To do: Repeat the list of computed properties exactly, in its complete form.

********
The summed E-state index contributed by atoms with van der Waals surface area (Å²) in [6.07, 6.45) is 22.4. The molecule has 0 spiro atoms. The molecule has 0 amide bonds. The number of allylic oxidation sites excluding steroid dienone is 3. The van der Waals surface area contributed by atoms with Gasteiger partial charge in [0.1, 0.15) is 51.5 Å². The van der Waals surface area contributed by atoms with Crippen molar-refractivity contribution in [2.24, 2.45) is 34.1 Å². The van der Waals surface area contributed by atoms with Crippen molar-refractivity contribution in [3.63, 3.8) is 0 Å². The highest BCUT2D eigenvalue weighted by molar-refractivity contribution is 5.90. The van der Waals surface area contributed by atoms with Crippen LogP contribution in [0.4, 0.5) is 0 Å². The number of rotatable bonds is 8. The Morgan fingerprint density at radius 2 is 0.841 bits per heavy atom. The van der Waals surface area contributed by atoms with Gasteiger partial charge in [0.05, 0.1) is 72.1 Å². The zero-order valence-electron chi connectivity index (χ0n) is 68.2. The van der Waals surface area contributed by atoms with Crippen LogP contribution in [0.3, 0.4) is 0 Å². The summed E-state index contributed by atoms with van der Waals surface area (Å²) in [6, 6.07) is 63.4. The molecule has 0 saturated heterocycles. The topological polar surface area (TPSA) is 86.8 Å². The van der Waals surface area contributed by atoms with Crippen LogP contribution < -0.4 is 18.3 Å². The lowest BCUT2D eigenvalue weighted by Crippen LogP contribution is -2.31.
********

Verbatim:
The summed E-state index contributed by atoms with van der Waals surface area (Å²) in [6.07, 6.45) is 22.4. The molecule has 0 spiro atoms. The molecule has 0 amide bonds. The number of allylic oxidation sites excluding steroid dienone is 3. The van der Waals surface area contributed by atoms with Gasteiger partial charge in [0.1, 0.15) is 51.5 Å². The van der Waals surface area contributed by atoms with Crippen molar-refractivity contribution in [2.24, 2.45) is 34.1 Å². The van der Waals surface area contributed by atoms with Crippen molar-refractivity contribution in [3.63, 3.8) is 0 Å². The highest BCUT2D eigenvalue weighted by molar-refractivity contribution is 5.90. The van der Waals surface area contributed by atoms with Crippen LogP contribution in [0.4, 0.5) is 0 Å². The number of rotatable bonds is 8. The Morgan fingerprint density at radius 2 is 0.841 bits per heavy atom. The van der Waals surface area contributed by atoms with Gasteiger partial charge in [0.05, 0.1) is 72.1 Å². The zero-order valence-electron chi connectivity index (χ0n) is 68.2. The van der Waals surface area contributed by atoms with Crippen LogP contribution in [0.3, 0.4) is 0 Å². The summed E-state index contributed by atoms with van der Waals surface area (Å²) in [6, 6.07) is 63.4. The molecule has 0 saturated heterocycles. The topological polar surface area (TPSA) is 86.8 Å². The van der Waals surface area contributed by atoms with Crippen LogP contribution < -0.4 is 18.3 Å². The lowest BCUT2D eigenvalue weighted by Crippen LogP contribution is -2.31.